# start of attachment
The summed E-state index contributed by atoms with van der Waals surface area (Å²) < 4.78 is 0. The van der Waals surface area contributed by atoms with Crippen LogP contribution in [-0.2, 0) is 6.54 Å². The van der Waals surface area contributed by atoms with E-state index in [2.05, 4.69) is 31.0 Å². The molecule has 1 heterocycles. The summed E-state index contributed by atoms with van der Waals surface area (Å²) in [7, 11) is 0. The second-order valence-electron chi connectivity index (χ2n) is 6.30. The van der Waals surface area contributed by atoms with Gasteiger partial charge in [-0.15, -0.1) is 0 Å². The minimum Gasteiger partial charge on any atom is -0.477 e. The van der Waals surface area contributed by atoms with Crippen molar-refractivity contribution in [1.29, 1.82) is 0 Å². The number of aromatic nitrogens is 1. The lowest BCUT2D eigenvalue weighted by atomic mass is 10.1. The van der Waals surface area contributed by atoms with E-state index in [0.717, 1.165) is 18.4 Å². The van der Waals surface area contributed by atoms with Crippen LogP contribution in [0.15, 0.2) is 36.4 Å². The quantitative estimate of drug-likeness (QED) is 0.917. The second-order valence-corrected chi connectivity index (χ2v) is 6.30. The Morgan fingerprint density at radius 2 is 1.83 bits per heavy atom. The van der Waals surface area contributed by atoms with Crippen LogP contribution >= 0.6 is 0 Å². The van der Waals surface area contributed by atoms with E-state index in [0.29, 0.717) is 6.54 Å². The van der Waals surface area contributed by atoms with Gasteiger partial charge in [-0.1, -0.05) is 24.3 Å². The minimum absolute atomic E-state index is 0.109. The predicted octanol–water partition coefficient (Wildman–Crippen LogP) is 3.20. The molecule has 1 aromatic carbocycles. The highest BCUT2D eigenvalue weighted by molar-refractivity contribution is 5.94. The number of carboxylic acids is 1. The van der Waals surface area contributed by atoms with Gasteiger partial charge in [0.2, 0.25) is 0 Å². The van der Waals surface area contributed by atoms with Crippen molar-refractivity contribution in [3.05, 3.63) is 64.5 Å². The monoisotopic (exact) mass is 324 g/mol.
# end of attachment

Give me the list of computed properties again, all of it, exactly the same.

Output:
The summed E-state index contributed by atoms with van der Waals surface area (Å²) < 4.78 is 0. The van der Waals surface area contributed by atoms with Crippen LogP contribution in [-0.2, 0) is 6.54 Å². The van der Waals surface area contributed by atoms with E-state index in [2.05, 4.69) is 31.0 Å². The molecule has 1 heterocycles. The summed E-state index contributed by atoms with van der Waals surface area (Å²) in [7, 11) is 0. The second-order valence-electron chi connectivity index (χ2n) is 6.30. The van der Waals surface area contributed by atoms with Gasteiger partial charge in [-0.15, -0.1) is 0 Å². The minimum Gasteiger partial charge on any atom is -0.477 e. The van der Waals surface area contributed by atoms with Crippen molar-refractivity contribution in [1.29, 1.82) is 0 Å². The number of aromatic nitrogens is 1. The lowest BCUT2D eigenvalue weighted by atomic mass is 10.1. The van der Waals surface area contributed by atoms with E-state index in [0.717, 1.165) is 18.4 Å². The van der Waals surface area contributed by atoms with Crippen LogP contribution in [0.15, 0.2) is 36.4 Å². The quantitative estimate of drug-likeness (QED) is 0.917. The second-order valence-corrected chi connectivity index (χ2v) is 6.30. The Morgan fingerprint density at radius 2 is 1.83 bits per heavy atom. The van der Waals surface area contributed by atoms with Crippen LogP contribution >= 0.6 is 0 Å². The van der Waals surface area contributed by atoms with E-state index in [0.29, 0.717) is 6.54 Å². The van der Waals surface area contributed by atoms with Gasteiger partial charge in [-0.1, -0.05) is 24.3 Å². The minimum absolute atomic E-state index is 0.109. The predicted octanol–water partition coefficient (Wildman–Crippen LogP) is 3.20. The molecule has 1 aromatic carbocycles. The highest BCUT2D eigenvalue weighted by molar-refractivity contribution is 5.94. The number of carboxylic acids is 1. The van der Waals surface area contributed by atoms with Gasteiger partial charge in [0.2, 0.25) is 0 Å². The van der Waals surface area contributed by atoms with Crippen molar-refractivity contribution in [3.05, 3.63) is 64.5 Å². The monoisotopic (exact) mass is 324 g/mol.